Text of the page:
I am always on the look out for interesting, unusual and preferably entertaining product claims. Which is how I ended up on the website of Balance Me, a skincare company of whom I have to confess I had not heard of before. They have bought out a limited edition of a facial oil. There is no indication on the website why it is a limited edition, nor just how limited it is. They don’t claim that each bottle is numbered, or that it comes with a certificate. So I’ll just have to assume that they have just decided that at some point they are going to stop producing it when some number of units has been reached.
Limited editions are usually done with things that appeal to collectors. And although technology is undermining this all the time, there is often a technological constraint on the production. A nice example is that the art gallery down my street has occasional shows of woodcut prints. In this case the artwork is cut straight into the wooden block from which the print is made. A number of prints are made by hand – a few hundred usually. The wood is then sanded down for the next creation. So although the prints aren’t unique, there certainly aren’t many of them in circulation.
A less exclusive example are things like limited edition commemorative plates for big occasions. They will aim to make as many as they think the market will stand, but the production window is limited by the timescale of the event. And sometimes the limit is simply that things are only produced for a limited time anyway. So stamp collectors can be sure that there will never be any new penny blacks with Queen Victoria on them being printed.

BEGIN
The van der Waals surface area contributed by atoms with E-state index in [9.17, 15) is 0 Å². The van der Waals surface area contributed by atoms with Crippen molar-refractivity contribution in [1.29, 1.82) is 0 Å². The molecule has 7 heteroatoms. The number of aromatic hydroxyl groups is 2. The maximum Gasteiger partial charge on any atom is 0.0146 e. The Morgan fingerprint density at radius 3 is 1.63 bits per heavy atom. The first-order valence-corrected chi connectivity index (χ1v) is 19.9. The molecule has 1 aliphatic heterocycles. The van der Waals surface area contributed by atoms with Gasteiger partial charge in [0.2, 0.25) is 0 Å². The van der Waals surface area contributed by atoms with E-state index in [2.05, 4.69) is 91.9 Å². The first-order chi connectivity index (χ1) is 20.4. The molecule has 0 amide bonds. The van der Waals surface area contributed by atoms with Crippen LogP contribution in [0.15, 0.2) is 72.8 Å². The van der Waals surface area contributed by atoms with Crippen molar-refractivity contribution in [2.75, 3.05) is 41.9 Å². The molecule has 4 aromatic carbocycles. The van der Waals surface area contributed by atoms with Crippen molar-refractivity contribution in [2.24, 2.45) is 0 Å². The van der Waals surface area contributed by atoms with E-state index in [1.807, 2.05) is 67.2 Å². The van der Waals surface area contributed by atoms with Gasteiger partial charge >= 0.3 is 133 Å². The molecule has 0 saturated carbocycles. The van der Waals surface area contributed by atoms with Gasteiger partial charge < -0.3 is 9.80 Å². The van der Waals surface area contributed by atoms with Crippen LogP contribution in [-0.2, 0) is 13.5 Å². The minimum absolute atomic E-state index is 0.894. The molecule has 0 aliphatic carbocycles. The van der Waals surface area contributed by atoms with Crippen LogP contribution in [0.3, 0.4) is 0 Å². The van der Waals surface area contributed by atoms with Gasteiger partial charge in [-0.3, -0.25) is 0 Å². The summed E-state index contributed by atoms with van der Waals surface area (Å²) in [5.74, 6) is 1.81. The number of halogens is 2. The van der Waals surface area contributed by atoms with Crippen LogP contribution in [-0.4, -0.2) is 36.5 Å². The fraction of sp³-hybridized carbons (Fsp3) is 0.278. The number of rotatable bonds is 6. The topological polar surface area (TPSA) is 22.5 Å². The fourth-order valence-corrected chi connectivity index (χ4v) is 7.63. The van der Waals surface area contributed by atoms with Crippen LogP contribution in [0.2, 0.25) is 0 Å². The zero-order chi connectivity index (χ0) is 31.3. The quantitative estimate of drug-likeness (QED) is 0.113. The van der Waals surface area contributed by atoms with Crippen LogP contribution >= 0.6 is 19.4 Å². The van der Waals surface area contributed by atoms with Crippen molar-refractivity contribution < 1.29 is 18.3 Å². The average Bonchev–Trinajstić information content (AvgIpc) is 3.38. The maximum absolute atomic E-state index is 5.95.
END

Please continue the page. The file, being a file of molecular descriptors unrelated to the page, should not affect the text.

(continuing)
Limiting the production of an item either deliberately or due to the nature of the product limits the supply and can therefore enhance or even create value.
But how the heck is this supposed to apply to a face oil? There are no ingredients that are going to become unavailable, or even ones that are in short supply. There are no collectors of facial oil laying down fine examples in their cellar. There certainly isn’t a thriving auction market in old face oils where famous face oil products are knocked down for fantastic prices.
In fact, if you are looking for a face oil the last thing you want is to know that if you like it, it isn’t going to be around at some point in the future. There’s your routine gone.
So this is basically a really stupid marketing gimmick.
Having said all that, judged purely from the ingredient list it looks like it might be a nice oil. Sweet almond oil is the first ingredient which is a rich emollient oil. Benzoin resin is an unusual thing to see in a face oil but I really like the smell of it. I hesitate to say hurry to buy while stocks last. But if you do happen to come across it while it is still available it’s probably at least worth a try.
Here is the ingredient list.
Prunus Amygdalus Dulcis (Sweet Almond) Oil, Vitis Vinifera (Grape) Seed Oil, Aleurites Moluccana (Kukui) Nut Oil, Simmondsia Chinensis (Jojoba) Seed Oil, Rosa Canina (Rosehip) Fruit Oil, Mauritia Flexuosa (Buriti) Nut Oil, Moringa Oleifera (Moringa) Seed Oil, Camellia Oleifera (Camellia) Seed Oil, Tocopherol (Vitamin E), Anthemis Nobilis (Roman Chamomile) Flower Oil, Achillea Millefolium (Yarrow) Leaf Oil, Styrax Benzoin (Benzoin) Resin, Limonene, Linalool, Geraniol, Citronellol